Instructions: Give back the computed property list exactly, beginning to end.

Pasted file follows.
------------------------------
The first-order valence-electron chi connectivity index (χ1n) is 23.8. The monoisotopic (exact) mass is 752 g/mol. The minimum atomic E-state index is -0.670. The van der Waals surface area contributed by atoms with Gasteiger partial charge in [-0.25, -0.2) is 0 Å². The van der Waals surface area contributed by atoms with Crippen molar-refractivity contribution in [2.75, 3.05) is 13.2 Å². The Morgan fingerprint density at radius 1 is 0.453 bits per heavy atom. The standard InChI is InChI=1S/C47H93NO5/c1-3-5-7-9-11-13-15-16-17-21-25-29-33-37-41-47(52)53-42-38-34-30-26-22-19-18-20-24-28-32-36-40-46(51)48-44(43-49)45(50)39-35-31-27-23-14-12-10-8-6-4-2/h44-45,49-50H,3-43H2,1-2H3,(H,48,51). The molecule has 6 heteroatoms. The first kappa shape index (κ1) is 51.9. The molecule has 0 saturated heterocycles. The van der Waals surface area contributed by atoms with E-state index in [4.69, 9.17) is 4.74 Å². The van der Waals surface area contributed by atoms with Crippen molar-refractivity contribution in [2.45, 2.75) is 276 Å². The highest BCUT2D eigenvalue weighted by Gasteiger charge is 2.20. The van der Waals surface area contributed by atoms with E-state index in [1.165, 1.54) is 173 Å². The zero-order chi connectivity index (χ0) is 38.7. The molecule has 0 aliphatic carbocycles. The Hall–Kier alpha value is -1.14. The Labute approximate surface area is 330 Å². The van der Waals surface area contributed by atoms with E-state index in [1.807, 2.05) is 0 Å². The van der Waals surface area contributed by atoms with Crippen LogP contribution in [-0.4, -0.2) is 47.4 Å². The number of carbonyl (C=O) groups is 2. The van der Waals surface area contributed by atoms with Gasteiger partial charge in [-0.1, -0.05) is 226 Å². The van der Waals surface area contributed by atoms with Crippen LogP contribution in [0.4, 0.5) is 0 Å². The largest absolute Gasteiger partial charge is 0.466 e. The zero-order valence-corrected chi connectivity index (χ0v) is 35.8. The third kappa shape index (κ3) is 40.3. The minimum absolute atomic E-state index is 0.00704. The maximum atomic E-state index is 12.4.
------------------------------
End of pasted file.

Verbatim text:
The first-order valence-electron chi connectivity index (χ1n) is 23.8. The monoisotopic (exact) mass is 752 g/mol. The minimum atomic E-state index is -0.670. The van der Waals surface area contributed by atoms with Gasteiger partial charge in [-0.25, -0.2) is 0 Å². The van der Waals surface area contributed by atoms with Crippen molar-refractivity contribution in [2.75, 3.05) is 13.2 Å². The Morgan fingerprint density at radius 1 is 0.453 bits per heavy atom. The standard InChI is InChI=1S/C47H93NO5/c1-3-5-7-9-11-13-15-16-17-21-25-29-33-37-41-47(52)53-42-38-34-30-26-22-19-18-20-24-28-32-36-40-46(51)48-44(43-49)45(50)39-35-31-27-23-14-12-10-8-6-4-2/h44-45,49-50H,3-43H2,1-2H3,(H,48,51). The molecule has 6 heteroatoms. The first kappa shape index (κ1) is 51.9. The molecule has 0 saturated heterocycles. The van der Waals surface area contributed by atoms with E-state index in [4.69, 9.17) is 4.74 Å². The van der Waals surface area contributed by atoms with Crippen molar-refractivity contribution in [2.45, 2.75) is 276 Å². The highest BCUT2D eigenvalue weighted by Gasteiger charge is 2.20. The van der Waals surface area contributed by atoms with E-state index in [1.165, 1.54) is 173 Å². The zero-order chi connectivity index (χ0) is 38.7. The molecule has 0 aliphatic carbocycles. The Hall–Kier alpha value is -1.14. The Labute approximate surface area is 330 Å². The van der Waals surface area contributed by atoms with E-state index in [1.807, 2.05) is 0 Å². The van der Waals surface area contributed by atoms with Crippen LogP contribution in [-0.4, -0.2) is 47.4 Å². The number of carbonyl (C=O) groups is 2. The van der Waals surface area contributed by atoms with Gasteiger partial charge in [-0.1, -0.05) is 226 Å². The van der Waals surface area contributed by atoms with Crippen LogP contribution in [0.4, 0.5) is 0 Å². The largest absolute Gasteiger partial charge is 0.466 e. The zero-order valence-corrected chi connectivity index (χ0v) is 35.8. The third kappa shape index (κ3) is 40.3. The minimum absolute atomic E-state index is 0.00704. The maximum atomic E-state index is 12.4.